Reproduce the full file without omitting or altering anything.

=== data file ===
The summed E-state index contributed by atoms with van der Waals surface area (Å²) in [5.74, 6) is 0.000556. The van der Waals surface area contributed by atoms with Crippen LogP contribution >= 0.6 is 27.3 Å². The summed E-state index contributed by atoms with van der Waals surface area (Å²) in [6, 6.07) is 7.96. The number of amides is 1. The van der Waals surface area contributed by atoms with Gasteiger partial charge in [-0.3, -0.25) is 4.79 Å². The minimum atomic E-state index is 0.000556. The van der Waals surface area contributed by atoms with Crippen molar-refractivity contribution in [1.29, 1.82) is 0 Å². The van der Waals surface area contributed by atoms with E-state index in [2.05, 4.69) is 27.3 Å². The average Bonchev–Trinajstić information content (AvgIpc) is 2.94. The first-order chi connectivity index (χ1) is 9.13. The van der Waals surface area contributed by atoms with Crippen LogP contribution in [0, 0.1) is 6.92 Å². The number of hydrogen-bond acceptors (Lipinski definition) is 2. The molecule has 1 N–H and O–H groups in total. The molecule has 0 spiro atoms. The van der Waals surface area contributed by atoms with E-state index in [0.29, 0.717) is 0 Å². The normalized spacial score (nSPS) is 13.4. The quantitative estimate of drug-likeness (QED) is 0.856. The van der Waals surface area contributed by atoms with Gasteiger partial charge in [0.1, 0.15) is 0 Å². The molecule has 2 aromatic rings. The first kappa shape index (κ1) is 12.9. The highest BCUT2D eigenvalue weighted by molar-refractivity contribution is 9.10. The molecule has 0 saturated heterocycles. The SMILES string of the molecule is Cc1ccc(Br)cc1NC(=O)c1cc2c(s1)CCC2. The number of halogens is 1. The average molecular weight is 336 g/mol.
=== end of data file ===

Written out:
The summed E-state index contributed by atoms with van der Waals surface area (Å²) in [5.74, 6) is 0.000556. The van der Waals surface area contributed by atoms with Crippen LogP contribution >= 0.6 is 27.3 Å². The summed E-state index contributed by atoms with van der Waals surface area (Å²) in [6, 6.07) is 7.96. The number of amides is 1. The van der Waals surface area contributed by atoms with Gasteiger partial charge in [-0.3, -0.25) is 4.79 Å². The minimum atomic E-state index is 0.000556. The van der Waals surface area contributed by atoms with Crippen molar-refractivity contribution in [1.29, 1.82) is 0 Å². The van der Waals surface area contributed by atoms with E-state index in [2.05, 4.69) is 27.3 Å². The average Bonchev–Trinajstić information content (AvgIpc) is 2.94. The first-order chi connectivity index (χ1) is 9.13. The van der Waals surface area contributed by atoms with Crippen LogP contribution in [0, 0.1) is 6.92 Å². The number of hydrogen-bond acceptors (Lipinski definition) is 2. The molecule has 1 N–H and O–H groups in total. The molecule has 0 spiro atoms. The van der Waals surface area contributed by atoms with E-state index in [0.29, 0.717) is 0 Å². The normalized spacial score (nSPS) is 13.4. The quantitative estimate of drug-likeness (QED) is 0.856. The van der Waals surface area contributed by atoms with Gasteiger partial charge in [0.1, 0.15) is 0 Å². The molecule has 2 aromatic rings. The first kappa shape index (κ1) is 12.9. The highest BCUT2D eigenvalue weighted by molar-refractivity contribution is 9.10. The molecule has 0 saturated heterocycles. The SMILES string of the molecule is Cc1ccc(Br)cc1NC(=O)c1cc2c(s1)CCC2. The number of halogens is 1. The average molecular weight is 336 g/mol.